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How To Fix A Squeaky Faucet – Step by Step

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How To Fix A Squeaky Faucet – Step by Step

how to fix a squeaky faucet

Squeaking faucets are really annoying. While the squeak itself may not indicate a major problem with the faucet, hearing a noticeable squeak every time you use the faucet can be annoying. In most cases, the fix is very simple and only takes a few minutes. So if a squeaking faucet bothers you, read on this post to learn how to fix a squeaking faucet.

What causes a squeaky faucet?

Generally, a lack of lubrication is what causes the faucet to squeak. Every time the faucet is turned on, the handle rotates on the handle bar of the faucet. Your faucet may squeak when there is no lubrication on the handle bar. So, you may only need to lubricate the faucet handle stem. But if the squeak isn’t just when you turn the faucet on and off, there’s probably something else going on.

Other potential issues cause squeaky faucets

If handles and faucet handles aren’t the problem, a few other things could be causing the problem. Here are some other potential issues:

Clogged Aerator

In some cases, a clogged aerator can cause a squeaking sound. The aerator is the little screen at the tip of your tap.

Worn Out Washers

The washers could be the culprit as well. Incorrectly sized or worn-out washers can cause the squeaky noise.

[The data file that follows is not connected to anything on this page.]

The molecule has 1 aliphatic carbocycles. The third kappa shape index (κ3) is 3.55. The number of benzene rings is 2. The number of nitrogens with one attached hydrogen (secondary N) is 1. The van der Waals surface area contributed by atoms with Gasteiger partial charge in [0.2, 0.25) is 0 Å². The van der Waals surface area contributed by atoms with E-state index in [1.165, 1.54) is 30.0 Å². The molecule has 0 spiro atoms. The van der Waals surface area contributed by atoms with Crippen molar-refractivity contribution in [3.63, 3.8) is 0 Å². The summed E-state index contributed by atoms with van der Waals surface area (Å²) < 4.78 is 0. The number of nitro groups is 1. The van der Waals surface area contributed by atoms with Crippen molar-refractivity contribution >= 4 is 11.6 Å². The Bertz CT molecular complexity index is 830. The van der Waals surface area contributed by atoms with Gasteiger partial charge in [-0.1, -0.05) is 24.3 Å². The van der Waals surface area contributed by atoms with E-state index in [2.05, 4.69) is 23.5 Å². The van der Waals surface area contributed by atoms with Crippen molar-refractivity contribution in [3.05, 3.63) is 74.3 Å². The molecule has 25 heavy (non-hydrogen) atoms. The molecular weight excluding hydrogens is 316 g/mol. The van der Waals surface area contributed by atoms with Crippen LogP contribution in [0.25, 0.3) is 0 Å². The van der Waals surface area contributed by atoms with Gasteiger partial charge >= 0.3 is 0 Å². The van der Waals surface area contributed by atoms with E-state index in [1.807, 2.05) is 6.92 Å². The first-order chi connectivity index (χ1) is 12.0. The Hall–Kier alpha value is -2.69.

High Water Pressure

In some scenarios, water pressure that is too high can cause strange noises coming from your faucet.

How to fix a squeaky faucet?

If the faucet squeaks when you turn the handle, the problem may be lack of lubrication. When the handle is turned, the threads rub, creating the noise you hear. Fortunately, fixing a squeaky faucet handle is quick and easy. All you need to do is lubricate the faucet. So, how to lubricate the faucet?

Here is what you need in advance:

  • Screwdriver
  • Allen key
  • Wrench or pliers
  • Plumber’s Grease (or other lubricant)

If you want to speed up the process, use a drill or screw extractor instead of manually removing the screws. It shouldn’t take long to remove the screws by hand, so it should be fine without any fancy tools.

Start by turning off the water in the sink you are treating. While this shouldn’t be a problem, it doesn’t hurt when it comes to safety and turning off the water. Once the water is off and you have the necessary tools, remove the handle from the faucet.

The removal process depends on the type of faucet you have. For example, most faucets have a set screw near the bottom or back of the handle. However, many brands like to hide the screws with decorative caps, so keep an eye out for random decorative pieces.

If it has a decorative cap, use your fingernail or a flathead screwdriver to carefully pry the cap off the handle. Remove the retaining screw once it is exposed. Depending on the faucet, you may need an Allen key or a Philips screwdriver.

After removing the set screw, set it aside. Lift the faucet handle up and away from the counter or faucet body. Hands aside, it’s time to lubricate the handlebars. You can use petroleum jelly on the threads, but we recommend using plumber’s grease as it is designed for this type of situation.

Make sure to apply a generous amount of grease to the visible part of the stem. After lubricating, tap, reconnect the handle, and screw in the set screw. Replace trim cap (if applicable).

Finally, turn the water back on and check your craft. If it no longer squeaks, then you did it! If the problem persists, continue with the possible issues below.

 

 

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